LaRhonda Hamilton made her high school decision to join the military. However, she admits that was not the typical reason “to serve my country”; At least not at first. Hamilton made the decision when she was 18 because she wanted to go to college and see the world.
“I knew the army would be my outlet; it wasn’t until later that I learned the importance of being a soldier and protecting my country and our freedom,” Hamilton said.
After graduating from Crockett High School, Hamilton enlisted in the military and boarded a plane for the first time to fly to Fort Jackson, South Carolina, for basic training. . Hamilton never intended to serve more than four years, but says she was thrilled to do things she never imagined she would do.
“I had no intention of serving more than four years in the army. I’m an only child and felt like I had something to prove to myself and others, so I knew failing was not an option,” she said. “But I was doing things that I had never done before, like running two miles non-stop, walking five miles in combat boots, standing guard in the snow, shooting a gun, fixing a gun, everything. was a great experience.”
Hamilton said there was a defining moment for her in basic training that carries her to this day.
“The moment I conquered the Victory Tower obstacle course in basic training, I knew I could conquer anything I wanted,” she said.
Hamilton then spent the next 20 years, four months and eight days serving his country and traveling the world.
“My most beautiful memory, of course, was meeting new people, but also being able to travel to places like Paris, Spain, Holland, Italy, I would never have had this opportunity to travel the world if I hadn’t joined the military,” she said.
While still in the military, Hamilton completed an internship as a professor of criminal justice. She knew from an early age that she wanted to serve in the field of education.
“I knew when I was 6 that I wanted to be a teacher, I just didn’t know what I wanted to teach,” she said.
“While I was still in the military, stationed in Texarkana, I interned as a professor of criminal justice just to see if it was something I wanted to do when I retired. from the army, after a one-year internship, I was hired as an assistant professor,” Hamilton said. “When I retired from the army, I started working as an investigator on child abuse for the state of Arkansas, and from there I started teaching criminal justice at a high school and then moved to Tyler.”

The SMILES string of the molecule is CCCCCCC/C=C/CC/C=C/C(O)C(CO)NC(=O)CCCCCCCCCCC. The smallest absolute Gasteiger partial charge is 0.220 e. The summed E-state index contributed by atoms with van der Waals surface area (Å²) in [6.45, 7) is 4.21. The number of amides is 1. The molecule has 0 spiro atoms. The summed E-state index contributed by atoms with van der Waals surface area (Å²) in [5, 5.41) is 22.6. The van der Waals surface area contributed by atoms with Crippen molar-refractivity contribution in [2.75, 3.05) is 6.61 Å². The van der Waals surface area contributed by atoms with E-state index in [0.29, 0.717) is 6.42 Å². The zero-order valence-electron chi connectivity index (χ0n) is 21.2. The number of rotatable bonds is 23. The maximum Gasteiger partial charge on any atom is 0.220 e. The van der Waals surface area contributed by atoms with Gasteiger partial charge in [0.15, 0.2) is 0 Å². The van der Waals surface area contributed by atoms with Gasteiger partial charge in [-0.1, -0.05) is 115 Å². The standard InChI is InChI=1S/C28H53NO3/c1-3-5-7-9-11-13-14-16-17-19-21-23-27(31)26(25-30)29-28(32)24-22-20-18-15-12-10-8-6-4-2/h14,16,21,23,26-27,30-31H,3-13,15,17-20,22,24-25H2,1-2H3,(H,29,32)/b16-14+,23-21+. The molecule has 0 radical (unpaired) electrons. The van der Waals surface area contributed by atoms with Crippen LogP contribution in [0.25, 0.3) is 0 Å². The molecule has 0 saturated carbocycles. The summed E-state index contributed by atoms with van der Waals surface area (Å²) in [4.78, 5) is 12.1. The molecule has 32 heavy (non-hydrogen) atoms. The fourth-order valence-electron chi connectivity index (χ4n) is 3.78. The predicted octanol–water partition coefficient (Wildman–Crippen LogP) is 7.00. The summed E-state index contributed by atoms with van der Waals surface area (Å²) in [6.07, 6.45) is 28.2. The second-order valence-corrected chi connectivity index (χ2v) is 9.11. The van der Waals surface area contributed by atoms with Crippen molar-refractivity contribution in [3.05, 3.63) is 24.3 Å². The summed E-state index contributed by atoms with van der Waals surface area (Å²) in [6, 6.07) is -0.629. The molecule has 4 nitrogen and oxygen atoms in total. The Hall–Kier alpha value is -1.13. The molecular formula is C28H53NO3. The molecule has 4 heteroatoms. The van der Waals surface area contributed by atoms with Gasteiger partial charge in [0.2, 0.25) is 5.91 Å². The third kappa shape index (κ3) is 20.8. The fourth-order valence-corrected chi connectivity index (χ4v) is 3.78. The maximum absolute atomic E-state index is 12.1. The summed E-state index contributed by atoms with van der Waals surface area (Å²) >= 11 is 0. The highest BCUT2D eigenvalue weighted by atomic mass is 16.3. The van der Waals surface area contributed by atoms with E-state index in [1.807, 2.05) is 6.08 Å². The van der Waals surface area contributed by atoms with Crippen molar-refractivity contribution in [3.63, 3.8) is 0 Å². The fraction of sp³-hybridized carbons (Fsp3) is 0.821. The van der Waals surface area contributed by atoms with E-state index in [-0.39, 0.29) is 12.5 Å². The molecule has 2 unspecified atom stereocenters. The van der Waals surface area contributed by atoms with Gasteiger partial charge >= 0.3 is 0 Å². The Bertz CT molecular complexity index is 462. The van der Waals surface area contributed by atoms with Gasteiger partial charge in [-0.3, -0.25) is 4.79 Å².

In 2017, Hamilton began teaching criminal justice at Tyler Junior College. Hamilton said becoming a teacher is one of his greatest accomplishments.
“The greatest achievement of my current career is becoming a teacher, I always wanted to be a teacher to help mold and mold minds to a higher level,” she said. “I’ve definitely taken the long scenic road to get where I am, but I see my vision coming to fruition.”
Hamilton said she knew she was tracking her call after she started receiving thank you and appreciation notes.
“The moment I started getting unsolicited letters, cards and emails from my students thanking me and expressing their appreciation and telling me that I was the reason they had decided to pursue their careers in criminal justice,” she said. “It sets me apart because they see that I’m an educator who really cares about them and their choices.”
Hamilton attributes much of his success in teaching to his time in the military.
“I gained valuable training and experience that definitely helped me grow into the person I am today, it taught me leadership skills and helped build my character. Looking back back after joining the army at the age of 18 and retiring at 39, i look back with no regrets, i am grateful to the army for the training, skills and experiences i gained “, she said. “I served as a soldier and now I serve the community in which I live.
Hamilton, now 52, continues to serve in the community beyond her teaching profession. She founded and founded the East Texas Association of Black in Criminal Justice. She, together with her sorority, established Zeta Phi Beta Sorority, Inc, a youth auxiliary of young women ages four to 18. She also founded and chairs the Veterans Banquet under the auspices of the Empowerment Community Development Corporation, honoring organizations. who support veterans and who sit on several boards and committees whose missions are to serve others.
Hamilton said this year has been particularly rewarding.
“It has been a rewarding year alone, I have been honored as one of the Women with a Voice by Women In Tyler, received the Endowed Teaching Excellence Award from Tyler Jr. College and several other awards and accolades, which It’s great to be recognized for hard work, but I’m not doing it for the recognition, but because I love serving the community,” she said.
Hamilton, who achieved the rank of staff sergeant during her service, said this time of year makes her extremely proud.
“Veterans Day is synonymous with freedom, sacrifice and honor. We had to leave our families behind to fight for our country, as a veteran we deserve respect, recognition and recognition,” Hamilton said. “It reminds me of the service and pride I felt when I was in uniform, and now.”
Hamilton said she will continue to push her limits and go beyond them to be of service to her community and those around her.
“My goals are to continue to put myself in awkward positions that take me out of my comfort zone, the more I step out of my comfort zone the more I feel like I can be of service to others,” a- she declared.
“I see myself as a community leader and servant. Serving is part of me, I served my country and now I serve my community,” Hamilton said.